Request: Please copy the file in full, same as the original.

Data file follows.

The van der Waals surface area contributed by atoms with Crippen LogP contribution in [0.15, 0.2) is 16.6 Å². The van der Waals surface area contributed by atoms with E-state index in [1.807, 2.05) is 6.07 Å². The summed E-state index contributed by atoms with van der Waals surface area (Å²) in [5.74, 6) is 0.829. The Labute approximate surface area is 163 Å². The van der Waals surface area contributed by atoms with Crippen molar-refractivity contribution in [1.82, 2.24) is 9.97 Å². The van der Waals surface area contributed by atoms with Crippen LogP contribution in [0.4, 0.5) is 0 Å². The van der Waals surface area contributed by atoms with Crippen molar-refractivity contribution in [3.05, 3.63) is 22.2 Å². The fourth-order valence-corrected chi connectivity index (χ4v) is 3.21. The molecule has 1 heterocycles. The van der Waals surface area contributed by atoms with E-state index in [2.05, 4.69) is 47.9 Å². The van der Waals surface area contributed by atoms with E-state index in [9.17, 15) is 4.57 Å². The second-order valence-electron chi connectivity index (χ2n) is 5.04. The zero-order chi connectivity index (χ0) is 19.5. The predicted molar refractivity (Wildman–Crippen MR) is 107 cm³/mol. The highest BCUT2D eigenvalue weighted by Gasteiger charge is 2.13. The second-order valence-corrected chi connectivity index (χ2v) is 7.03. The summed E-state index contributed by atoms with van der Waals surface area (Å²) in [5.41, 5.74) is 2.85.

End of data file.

The van der Waals surface area contributed by atoms with Crippen LogP contribution in [0.15, 0.2) is 16.6 Å². The van der Waals surface area contributed by atoms with E-state index in [1.807, 2.05) is 6.07 Å². The summed E-state index contributed by atoms with van der Waals surface area (Å²) in [5.74, 6) is 0.829. The Labute approximate surface area is 163 Å². The van der Waals surface area contributed by atoms with Crippen molar-refractivity contribution in [1.82, 2.24) is 9.97 Å². The van der Waals surface area contributed by atoms with Crippen LogP contribution in [0.4, 0.5) is 0 Å². The van der Waals surface area contributed by atoms with Crippen molar-refractivity contribution in [3.05, 3.63) is 22.2 Å². The fourth-order valence-corrected chi connectivity index (χ4v) is 3.21. The molecule has 1 heterocycles. The van der Waals surface area contributed by atoms with E-state index in [2.05, 4.69) is 47.9 Å². The van der Waals surface area contributed by atoms with E-state index in [9.17, 15) is 4.57 Å². The second-order valence-electron chi connectivity index (χ2n) is 5.04. The zero-order chi connectivity index (χ0) is 19.5. The predicted molar refractivity (Wildman–Crippen MR) is 107 cm³/mol. The highest BCUT2D eigenvalue weighted by Gasteiger charge is 2.13. The second-order valence-corrected chi connectivity index (χ2v) is 7.03. The summed E-state index contributed by atoms with van der Waals surface area (Å²) in [5.41, 5.74) is 2.85.